Today is the last day of 2015-16 California rainfall season and it certainly has been an interesting one.  Going into the season with El Niño developing in the Pacific, I don't know anyone who envisioned that Northern California would have seen a significantly greater percent of normal amounts than Southern California; once again highlighting that 2015-16 was the Poster Child for "All El Niños Are Not the Same".

The map and table below an also be found at http://ggweather.com/ca2015rain.htm.





The following map was generated from the Western Region Climate Center


Jan Null, CCM
Golden Gate Weather Services
http://ggweather.com

 

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Is a "Different" La Niña Brewing?

Are the impacts, from the La Niña that is forecast to develop later this year, going to be "typical" or will they be more of an outlier solution like that of the fading El Niño? (Differences Between 2015-16 El Niño and Previous Strong and Very Strong  Events)  

A comparison of the current NASA Sea Surface Height anomalies and those in May 1998 show some reason to keep an open mind. Note the large positive anomaly north of the equator; which is the same mass that was at least partially responsible for the 2015-16 El Niño being atypical.

And this area is literally outside of the Niño 3.4 box where SST anomalies are measured and used to gauge the presence and strength of ENSO events. Consequently, while the Oceanic Niño Index (ONI) may be showing cooling, this area will need to be watched as well.

In that context, even La Niña - Anything Goes for California Precipitation may not give enough clues for this coming winter. As always, it will be interesting and challenging. Stay tuned.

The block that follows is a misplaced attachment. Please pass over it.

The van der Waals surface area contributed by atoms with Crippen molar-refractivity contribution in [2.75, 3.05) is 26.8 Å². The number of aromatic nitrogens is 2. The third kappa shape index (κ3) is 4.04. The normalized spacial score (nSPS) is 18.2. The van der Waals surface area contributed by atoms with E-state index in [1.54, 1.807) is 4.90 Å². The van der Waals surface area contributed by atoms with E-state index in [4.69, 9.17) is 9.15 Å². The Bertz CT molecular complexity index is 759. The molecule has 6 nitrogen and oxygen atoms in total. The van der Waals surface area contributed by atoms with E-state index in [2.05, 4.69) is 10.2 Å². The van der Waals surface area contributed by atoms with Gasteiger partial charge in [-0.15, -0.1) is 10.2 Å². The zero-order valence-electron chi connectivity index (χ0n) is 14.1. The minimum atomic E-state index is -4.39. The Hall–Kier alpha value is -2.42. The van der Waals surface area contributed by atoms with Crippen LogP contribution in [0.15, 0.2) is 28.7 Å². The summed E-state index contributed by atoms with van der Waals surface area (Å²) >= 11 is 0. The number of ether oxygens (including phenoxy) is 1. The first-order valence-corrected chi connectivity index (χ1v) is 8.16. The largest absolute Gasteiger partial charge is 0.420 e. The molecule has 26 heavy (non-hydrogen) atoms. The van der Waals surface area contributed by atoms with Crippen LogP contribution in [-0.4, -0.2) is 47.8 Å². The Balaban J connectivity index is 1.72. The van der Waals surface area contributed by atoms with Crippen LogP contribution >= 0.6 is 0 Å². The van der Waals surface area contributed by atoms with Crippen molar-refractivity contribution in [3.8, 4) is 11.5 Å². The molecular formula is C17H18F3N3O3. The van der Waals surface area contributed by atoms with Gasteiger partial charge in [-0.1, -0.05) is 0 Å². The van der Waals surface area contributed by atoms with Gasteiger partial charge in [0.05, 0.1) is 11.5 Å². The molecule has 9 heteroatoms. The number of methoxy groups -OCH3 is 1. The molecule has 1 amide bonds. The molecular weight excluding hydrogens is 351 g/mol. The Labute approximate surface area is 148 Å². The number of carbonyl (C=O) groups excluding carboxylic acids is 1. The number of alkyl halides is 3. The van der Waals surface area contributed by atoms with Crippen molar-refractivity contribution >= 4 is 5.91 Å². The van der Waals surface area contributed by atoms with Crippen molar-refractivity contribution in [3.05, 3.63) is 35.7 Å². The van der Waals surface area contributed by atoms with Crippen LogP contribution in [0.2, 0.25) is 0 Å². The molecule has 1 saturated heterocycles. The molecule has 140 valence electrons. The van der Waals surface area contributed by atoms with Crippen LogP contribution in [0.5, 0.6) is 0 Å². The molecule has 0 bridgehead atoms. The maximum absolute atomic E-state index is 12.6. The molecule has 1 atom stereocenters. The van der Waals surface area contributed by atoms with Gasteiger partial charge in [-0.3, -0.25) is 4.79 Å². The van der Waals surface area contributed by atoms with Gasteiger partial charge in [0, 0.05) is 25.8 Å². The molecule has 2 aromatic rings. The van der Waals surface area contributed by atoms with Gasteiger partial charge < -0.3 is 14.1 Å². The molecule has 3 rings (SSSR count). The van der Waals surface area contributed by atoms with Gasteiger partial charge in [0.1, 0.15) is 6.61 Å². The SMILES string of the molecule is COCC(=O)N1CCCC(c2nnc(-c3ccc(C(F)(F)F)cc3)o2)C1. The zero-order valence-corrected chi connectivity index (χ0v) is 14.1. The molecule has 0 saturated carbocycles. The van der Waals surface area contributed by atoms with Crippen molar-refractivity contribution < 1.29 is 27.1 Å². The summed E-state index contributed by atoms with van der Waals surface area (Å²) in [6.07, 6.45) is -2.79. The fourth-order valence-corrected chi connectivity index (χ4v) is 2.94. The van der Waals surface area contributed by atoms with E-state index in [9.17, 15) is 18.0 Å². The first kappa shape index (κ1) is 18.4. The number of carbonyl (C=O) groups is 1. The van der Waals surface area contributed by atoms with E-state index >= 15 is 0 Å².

Jan Null, CCM
Golden Gate Weather Services
http://ggweather.com




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Updated Golden Gate Weather Services Web Resources

The following pages have been updated.  As always, let me know of any changes, corrections or additions.

2016 Thunderstorm & Tornado Resources

2016 Hurricane Resources 

2016 Fire Weather Forecasts and Links 

El Niño/La Niña Resources

Heatstroke Deaths of Children in Vehicles


All of the above, and much more, can be accessed from the Meteorologist's Links page. 



Blog: Most of these emails and other material get archived in the Golden Gate Weather Services Blog.

Twitter:  Short updates and links send more frequently via @ggweather 




Jan Null, CCM
Golden Gate Weather Services
http://ggweather.com

 

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La Niña - Anything Goes for California Precipitation


In looking at past La Niña events, the one thing that is clear is that almost anything can happen when it comes to winter precipitation across the Golden State.  The images below show the "average" precipitation for the 20 previous La Niña events going back to 1950 but more importantly the wide range from the driest to the wettest California winters (Nov. - Mar.) for each of the categories (Weak, Moderate and Strong).  [Additional images and data can be found at US Winter Precipitation & Temperature Climatology: La Niña and California Climatology of La Niña Events and Precipitation]






 


The bottom line is that it is too early to tell the strength of forecast La Niña and more importantly even within a specific strength category the range of solutions leaves no clear signal based on the past climatology.

Jan Null, CCM
Golden Gate Weather Services
http://ggweather.com


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Northern Sierra Precipitation Tops Seasonal Normal

The 8-Station northern Sierra Nevada (see map) precipitation Index (8SI) has reached a milestone. Rain and snow over the weekend pushed its total since July 1st to 55.71". This is over an inch above normal for the entire seasonal (July 1 to Jun 30) total of 54.52”.  Normal 8SI for the remainder of April plus May and June is approximately an additional 4 inches.



The 5-station San Joaquin Basin Index is now at 39.71" compared to their seasonal total of 42.57" and the 6-station Tulare Basin Index is at 26.00" compared to their full season normal of 30.50".



Jan Null, CCM
Golden Gate Weather Services
http://ggweather.com


Note: There will be a minor discrepancies between these figures and those published by Calif. DWR which uses the Oct. 1 Water Year instead of the historical rainfall season of July 1 to June 30.  And inexplicably DWR also does not use the standard 30-year climatological normal (1981-2010) but rather non-standard average period of 1922-1998 for the 8-Station Index (50.00") and 1961-2010 for the 5 and 6-Station Indices.